Letting Your Tastebuds Talk: The Emotion and Experience of Food
American studies Professor Martin Manalansan began thinking about researching food after a visit to his sister. “My sister was scrubbing her walls in her apartment in New York City,” Manalansan recounts. “And I asked why she was scrubbing her walls, which I found kind of odd. She said she was trying to scrub away the smell of fried fish.”
He was struck by how the simple smell of fried fish had elicited such an emotional response from his sister—strong enough for her to clean the walls. "There's something about fish smell and fried food, that marks an in-depth space in racial-ethnic classrooms," Manalansan explains.
Manalansan specializes in gender and sexuality, immigration, Asian Americans, the Philippines, and more. He has written about subjects from queer theory to aspects of the Filipino diaspora, but for his most recent project, Manalansan returns to a topic that requires only our senses: food.
Focusing on Food
Manalansan is researching how Asian American immigrants’ experience and communicate about food. He is taking a particularly close look at Filipino-American cuisine, exploring how feelings about food affect the role it plays in someone’s life.
“The focus really is the way in which food is talked about,” says Manalansan. “So I'm not really doing restaurant ethnographies [and] I'm not tasting food, per se, and talking about whether things taste good or bad, but the ways in which food is talked about in terms of authenticity, originality, and identity.”
Through interviews and ethnographic observation, he looks at different ways immigrants perceive their food. Does their cuisine give them a sense of pride or do they say they feel ashamed of it? How do Asian American immigrants’ feelings about food communicate ideas about identity, originality, and authenticity?
Exploring the Senses
Another aspect of Manalansan’s research on Filipino-American food is how our physical senses are linked to emotional responses. Something that Manalansan previously researched is the way that various cultures rely on sense differently when it comes to food. Asian cultures emphasize experiencing food not just by its flavor, but also by its mouthfeel—the textures of the dish. Manalansan says that the differences in how individuals perceive these sensations can reveal the ways that food delineates racial, ethnic, and socioeconomic lines.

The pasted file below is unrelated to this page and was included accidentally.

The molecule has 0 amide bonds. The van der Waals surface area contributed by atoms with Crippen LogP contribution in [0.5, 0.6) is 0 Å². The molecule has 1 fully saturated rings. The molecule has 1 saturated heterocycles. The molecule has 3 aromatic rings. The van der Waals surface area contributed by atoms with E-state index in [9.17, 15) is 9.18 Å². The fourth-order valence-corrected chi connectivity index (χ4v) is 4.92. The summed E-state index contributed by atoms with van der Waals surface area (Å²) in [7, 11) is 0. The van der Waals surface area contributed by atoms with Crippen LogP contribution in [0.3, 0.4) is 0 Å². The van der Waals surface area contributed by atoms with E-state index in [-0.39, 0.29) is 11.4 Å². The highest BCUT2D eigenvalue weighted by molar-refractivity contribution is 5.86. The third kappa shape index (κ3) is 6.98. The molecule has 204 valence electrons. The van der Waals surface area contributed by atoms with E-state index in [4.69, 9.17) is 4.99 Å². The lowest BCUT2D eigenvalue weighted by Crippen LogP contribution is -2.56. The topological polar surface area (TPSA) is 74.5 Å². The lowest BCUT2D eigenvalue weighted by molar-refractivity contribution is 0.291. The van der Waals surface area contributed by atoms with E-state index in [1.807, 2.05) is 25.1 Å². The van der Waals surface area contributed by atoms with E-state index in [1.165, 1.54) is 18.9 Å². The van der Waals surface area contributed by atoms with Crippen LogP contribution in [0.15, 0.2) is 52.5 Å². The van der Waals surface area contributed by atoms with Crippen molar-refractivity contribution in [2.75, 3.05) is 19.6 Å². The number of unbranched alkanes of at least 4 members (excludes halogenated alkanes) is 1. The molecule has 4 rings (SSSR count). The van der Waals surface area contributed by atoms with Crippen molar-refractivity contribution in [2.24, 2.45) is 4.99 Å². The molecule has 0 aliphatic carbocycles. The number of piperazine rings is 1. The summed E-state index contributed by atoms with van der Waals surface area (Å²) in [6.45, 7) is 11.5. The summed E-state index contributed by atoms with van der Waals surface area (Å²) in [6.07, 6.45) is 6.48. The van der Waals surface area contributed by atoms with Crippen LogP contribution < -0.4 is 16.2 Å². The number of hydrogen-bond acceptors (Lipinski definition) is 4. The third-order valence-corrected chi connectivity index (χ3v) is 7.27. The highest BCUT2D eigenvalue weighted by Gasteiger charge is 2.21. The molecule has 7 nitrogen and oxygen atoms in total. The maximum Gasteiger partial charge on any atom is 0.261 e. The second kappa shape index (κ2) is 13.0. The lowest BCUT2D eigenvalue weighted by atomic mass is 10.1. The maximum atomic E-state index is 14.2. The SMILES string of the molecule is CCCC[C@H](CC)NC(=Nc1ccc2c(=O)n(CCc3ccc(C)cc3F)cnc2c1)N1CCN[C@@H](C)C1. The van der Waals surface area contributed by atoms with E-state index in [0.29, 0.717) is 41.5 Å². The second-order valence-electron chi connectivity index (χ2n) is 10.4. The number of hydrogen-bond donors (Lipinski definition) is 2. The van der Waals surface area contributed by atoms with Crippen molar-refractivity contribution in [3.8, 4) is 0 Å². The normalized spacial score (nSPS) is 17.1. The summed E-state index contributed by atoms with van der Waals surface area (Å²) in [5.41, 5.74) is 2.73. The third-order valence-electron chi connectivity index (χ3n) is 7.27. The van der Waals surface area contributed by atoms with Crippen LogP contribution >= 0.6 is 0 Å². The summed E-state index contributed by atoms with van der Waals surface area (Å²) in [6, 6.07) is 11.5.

Manalansan believes that an individual’s emotional and sensory experience with food is enough to appreciate on its own. “While people might see my focus on the ordinary as a way station towards bigger, more important things, I'm saying at a certain point—and I emphasize this—that the small is important in and of itself,” he explains. Though Manalansan thinks about the broader, societal role that perceptions of food play, his approach to research acknowledges the importance of a singular experience.
The Importance of Adobo
One story that Manalansan tells about his research is about adobo, a Filipino cuisine that has gained popularity in the United States. Here, adobo is prepared with vinegar, garlic, onions, and soy sauce; however, in the Philippines, there are regional varieties of adobo.
While in Queens, Manalansan spoke about the popular dish with a man who had immigrated to the US 15 years ago. The two stopped by a small restaurant that served adobo. They shared a common dissatisfaction with the type of adobo typically served in the US because they were both from a region of the Philippines that prepared a variety of adobo without soy sauce, called white adobo.
However, this restaurant in Queens happened to prepare the white adobo that they both loved. Manalansan’s companion ordered the white adobo because he preferred the taste, but the flavors also carried a different type of importance. “He was all excited about that, and I could see tears,” says Manalansan. Nostalgia permeated his experience.
This shows how immigrant food can be understood and appreciated as more than just sustenance. “It’s a foundational vehicle for sociality, for creating affinities, attachments, and sometimes detachments or differences,” says Manalansan.
The preparation, presentation, and cooking style of food changes with time and varies according to regions. Manalansan argues that there is no authentic adobo because authenticity is fictional and assumes a single origin; however, food and culture is always changing. Manalansan adds, “While emotional reactions to adobo of people’s childhood or the kind that they grew up with is significant, it should not be the basis for an assertion of authenticity.”
This story was written by an undergraduate student in Backpack. Meet the team.